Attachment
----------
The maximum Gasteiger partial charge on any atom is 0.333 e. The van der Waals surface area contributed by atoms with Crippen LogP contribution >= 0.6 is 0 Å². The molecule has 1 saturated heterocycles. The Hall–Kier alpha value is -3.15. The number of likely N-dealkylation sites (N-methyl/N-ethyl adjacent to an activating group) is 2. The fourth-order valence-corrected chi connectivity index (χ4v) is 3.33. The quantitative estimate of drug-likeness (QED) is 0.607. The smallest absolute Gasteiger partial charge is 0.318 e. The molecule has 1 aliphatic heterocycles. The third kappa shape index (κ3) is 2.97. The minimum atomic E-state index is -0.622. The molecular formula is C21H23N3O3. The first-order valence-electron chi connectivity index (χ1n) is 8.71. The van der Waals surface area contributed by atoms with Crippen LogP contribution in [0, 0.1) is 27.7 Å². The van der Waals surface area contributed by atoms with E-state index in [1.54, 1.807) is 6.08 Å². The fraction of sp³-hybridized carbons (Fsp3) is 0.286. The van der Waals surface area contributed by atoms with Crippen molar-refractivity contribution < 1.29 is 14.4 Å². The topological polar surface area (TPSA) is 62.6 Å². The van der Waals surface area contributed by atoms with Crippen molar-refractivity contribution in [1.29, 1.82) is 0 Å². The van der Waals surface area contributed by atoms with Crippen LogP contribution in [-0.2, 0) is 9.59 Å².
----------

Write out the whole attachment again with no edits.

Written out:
The maximum Gasteiger partial charge on any atom is 0.333 e. The van der Waals surface area contributed by atoms with Crippen LogP contribution >= 0.6 is 0 Å². The molecule has 1 saturated heterocycles. The Hall–Kier alpha value is -3.15. The number of likely N-dealkylation sites (N-methyl/N-ethyl adjacent to an activating group) is 2. The fourth-order valence-corrected chi connectivity index (χ4v) is 3.33. The quantitative estimate of drug-likeness (QED) is 0.607. The smallest absolute Gasteiger partial charge is 0.318 e. The molecule has 1 aliphatic heterocycles. The third kappa shape index (κ3) is 2.97. The minimum atomic E-state index is -0.622. The molecular formula is C21H23N3O3. The first-order valence-electron chi connectivity index (χ1n) is 8.71. The van der Waals surface area contributed by atoms with Crippen LogP contribution in [0, 0.1) is 27.7 Å². The van der Waals surface area contributed by atoms with E-state index in [1.54, 1.807) is 6.08 Å². The fraction of sp³-hybridized carbons (Fsp3) is 0.286. The van der Waals surface area contributed by atoms with Crippen molar-refractivity contribution < 1.29 is 14.4 Å². The topological polar surface area (TPSA) is 62.6 Å². The van der Waals surface area contributed by atoms with Crippen molar-refractivity contribution in [1.29, 1.82) is 0 Å². The van der Waals surface area contributed by atoms with Crippen LogP contribution in [-0.2, 0) is 9.59 Å².